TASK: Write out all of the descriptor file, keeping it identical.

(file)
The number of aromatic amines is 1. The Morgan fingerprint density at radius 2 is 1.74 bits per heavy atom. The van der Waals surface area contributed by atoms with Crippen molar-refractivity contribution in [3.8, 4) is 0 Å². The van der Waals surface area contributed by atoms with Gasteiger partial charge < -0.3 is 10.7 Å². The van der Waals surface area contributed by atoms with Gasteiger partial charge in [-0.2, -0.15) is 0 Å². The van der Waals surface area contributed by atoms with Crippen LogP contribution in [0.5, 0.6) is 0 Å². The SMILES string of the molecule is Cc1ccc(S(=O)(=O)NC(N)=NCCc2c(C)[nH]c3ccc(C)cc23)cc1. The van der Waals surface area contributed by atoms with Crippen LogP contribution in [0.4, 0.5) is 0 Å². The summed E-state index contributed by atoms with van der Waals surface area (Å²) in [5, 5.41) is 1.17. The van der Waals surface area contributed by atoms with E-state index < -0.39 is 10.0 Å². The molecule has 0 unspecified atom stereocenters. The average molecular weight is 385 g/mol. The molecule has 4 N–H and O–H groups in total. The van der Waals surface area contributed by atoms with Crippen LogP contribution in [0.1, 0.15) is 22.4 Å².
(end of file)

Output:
The number of aromatic amines is 1. The Morgan fingerprint density at radius 2 is 1.74 bits per heavy atom. The van der Waals surface area contributed by atoms with Crippen molar-refractivity contribution in [3.8, 4) is 0 Å². The van der Waals surface area contributed by atoms with Gasteiger partial charge < -0.3 is 10.7 Å². The van der Waals surface area contributed by atoms with Gasteiger partial charge in [-0.2, -0.15) is 0 Å². The van der Waals surface area contributed by atoms with Crippen LogP contribution in [0.5, 0.6) is 0 Å². The SMILES string of the molecule is Cc1ccc(S(=O)(=O)NC(N)=NCCc2c(C)[nH]c3ccc(C)cc23)cc1. The van der Waals surface area contributed by atoms with Crippen LogP contribution in [0.4, 0.5) is 0 Å². The summed E-state index contributed by atoms with van der Waals surface area (Å²) in [5, 5.41) is 1.17. The van der Waals surface area contributed by atoms with E-state index < -0.39 is 10.0 Å². The molecule has 0 unspecified atom stereocenters. The average molecular weight is 385 g/mol. The molecule has 4 N–H and O–H groups in total. The van der Waals surface area contributed by atoms with Crippen LogP contribution in [0.1, 0.15) is 22.4 Å².